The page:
‘IB is showing the way’
JF Rischard’s High Noon inspired the IB community theme. He explains how 20 global problems are being tackled – and how teachers can contribute.
In High Noon, I was trying to explain globalization in terms of the forces behind it, why 20 of our most urgent problems were not being solved. My diagnosis was that clashing territorial perspectives and the short-term horizons of politicians in issues like global warming, maritime pollution and avian flu left little likelihood that 200 nation states would get together and solve our problems.
It’s still the case that we have less than 20 years to solve these problems; with global warming it might even be 10 years. I hoped a panel of experts would come up with solutions and then rate every nation state according to its effectiveness at meeting them. Imagine league tables every year, naming virtuous countries and criminal ones. It would empower voters, forcing politicians to be more long-term in their thinking.
There hasn’t been a real discussion of these solutions, or of the methodology of global problem-solving. There is no real venue for those discussions to take place in.
However, two factors make me optimistic.
- First, things like the Al Gore movie (An Inconvenient Truth), Live8 and the Leonardo Di Caprio film (The 11th Hour) have contributed to making global issues big news.
- And secondly, the school system has helped out – mainly the international school community, with public schools in the USA and the IB system showing the way.
We need heads of state to deliver a new methodology for global problem-solving, and a new generation with a new mindset to click with that methodology.
Young people need to feel first of all global citizens, second national citizens and third local citizens. Among my generation, it is the other way round. Change will be difficult, but schools are already thinking about curriculum changes.
I tell young people there are different roles you can play in changing the world. In your own home, switch off lights, recycle and so forth. But the biggest role is to be a future voter who knows what’s going on, or an activist or lobbyist. Something like [preventing] global warming requires a massive, systemic change that can only be brought about by millions of voters.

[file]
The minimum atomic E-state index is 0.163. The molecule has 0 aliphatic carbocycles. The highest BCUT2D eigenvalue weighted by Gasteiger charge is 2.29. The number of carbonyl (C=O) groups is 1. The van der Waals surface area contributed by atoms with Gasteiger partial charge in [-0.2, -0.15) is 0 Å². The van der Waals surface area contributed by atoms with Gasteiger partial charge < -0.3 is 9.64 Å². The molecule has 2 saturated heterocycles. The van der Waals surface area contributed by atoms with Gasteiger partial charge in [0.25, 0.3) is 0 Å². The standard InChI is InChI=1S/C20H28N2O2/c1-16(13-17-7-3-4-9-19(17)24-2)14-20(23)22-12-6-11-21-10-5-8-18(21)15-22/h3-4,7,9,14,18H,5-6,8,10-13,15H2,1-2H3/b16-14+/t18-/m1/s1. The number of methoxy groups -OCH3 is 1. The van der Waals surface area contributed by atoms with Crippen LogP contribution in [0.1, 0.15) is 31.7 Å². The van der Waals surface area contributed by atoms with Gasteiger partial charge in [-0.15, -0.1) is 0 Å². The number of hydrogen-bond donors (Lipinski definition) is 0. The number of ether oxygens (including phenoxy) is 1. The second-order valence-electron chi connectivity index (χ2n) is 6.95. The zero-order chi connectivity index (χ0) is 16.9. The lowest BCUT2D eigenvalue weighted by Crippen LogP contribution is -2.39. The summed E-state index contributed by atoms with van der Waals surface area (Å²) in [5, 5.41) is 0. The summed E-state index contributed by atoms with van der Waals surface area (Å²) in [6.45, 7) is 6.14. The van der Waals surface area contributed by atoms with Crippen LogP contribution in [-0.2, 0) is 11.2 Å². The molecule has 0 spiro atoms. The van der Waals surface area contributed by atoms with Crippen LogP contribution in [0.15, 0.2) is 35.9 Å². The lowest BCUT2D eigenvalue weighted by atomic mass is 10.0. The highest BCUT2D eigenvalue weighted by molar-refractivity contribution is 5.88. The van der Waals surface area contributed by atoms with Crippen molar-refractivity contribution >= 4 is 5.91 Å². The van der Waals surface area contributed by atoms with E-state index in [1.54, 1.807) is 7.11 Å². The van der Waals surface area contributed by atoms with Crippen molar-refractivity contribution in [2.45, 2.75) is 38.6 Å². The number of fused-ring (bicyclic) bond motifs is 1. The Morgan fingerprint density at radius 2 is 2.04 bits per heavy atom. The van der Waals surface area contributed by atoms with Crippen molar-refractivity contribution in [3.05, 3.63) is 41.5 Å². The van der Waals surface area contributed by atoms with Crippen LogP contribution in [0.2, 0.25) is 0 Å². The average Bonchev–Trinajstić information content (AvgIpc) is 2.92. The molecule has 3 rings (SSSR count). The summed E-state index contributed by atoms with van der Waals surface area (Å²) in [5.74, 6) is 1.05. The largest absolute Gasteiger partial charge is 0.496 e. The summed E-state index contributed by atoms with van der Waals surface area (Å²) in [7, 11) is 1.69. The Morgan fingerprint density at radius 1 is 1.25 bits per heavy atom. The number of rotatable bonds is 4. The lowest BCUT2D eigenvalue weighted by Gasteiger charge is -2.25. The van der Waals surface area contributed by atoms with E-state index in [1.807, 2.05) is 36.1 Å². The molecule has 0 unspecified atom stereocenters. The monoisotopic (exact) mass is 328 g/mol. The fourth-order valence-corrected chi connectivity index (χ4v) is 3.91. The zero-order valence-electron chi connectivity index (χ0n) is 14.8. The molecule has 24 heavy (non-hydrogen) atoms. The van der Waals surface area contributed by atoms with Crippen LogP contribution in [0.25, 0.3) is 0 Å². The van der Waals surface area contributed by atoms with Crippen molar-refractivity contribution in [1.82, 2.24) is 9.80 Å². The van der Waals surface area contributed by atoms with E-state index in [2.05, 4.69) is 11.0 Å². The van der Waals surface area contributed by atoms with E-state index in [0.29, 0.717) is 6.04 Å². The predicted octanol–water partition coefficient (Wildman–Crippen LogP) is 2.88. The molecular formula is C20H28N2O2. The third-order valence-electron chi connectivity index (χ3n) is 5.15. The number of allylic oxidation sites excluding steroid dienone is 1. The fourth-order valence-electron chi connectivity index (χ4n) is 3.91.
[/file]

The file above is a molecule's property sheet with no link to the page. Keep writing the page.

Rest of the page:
Teachers themselves must be well-attuned to the world. Everyone should read a quality newspaper and follow global issues. Often, the finer points of a debate are the most important – carbon taxes versus emission controls, for example.
There are also four key ways teachers can bring about positive change through the curriculum:
- Help young people understand the future; alert them to the major issues that will arise and the amount of cross-border co-operation dealing with them will entail.
- Encourage a new mindset, promoting global citizenship; equip students to understand existing laws and inter-dependencies across the planet, teach world history rather than Anglo-Saxon or Euro-centric history, and teach the things that give a sense of [a global] family. This includes working with foreign schools, challenging students to develop political positions and engaging in problem-solving exercises.
- Bring a vital multi-disciplinary perspective to issues such as global warming, so it is not just a matter of science, but also economics, social studies and geography.
- Nurture creativity; get students to work in teams and use new media and new methods.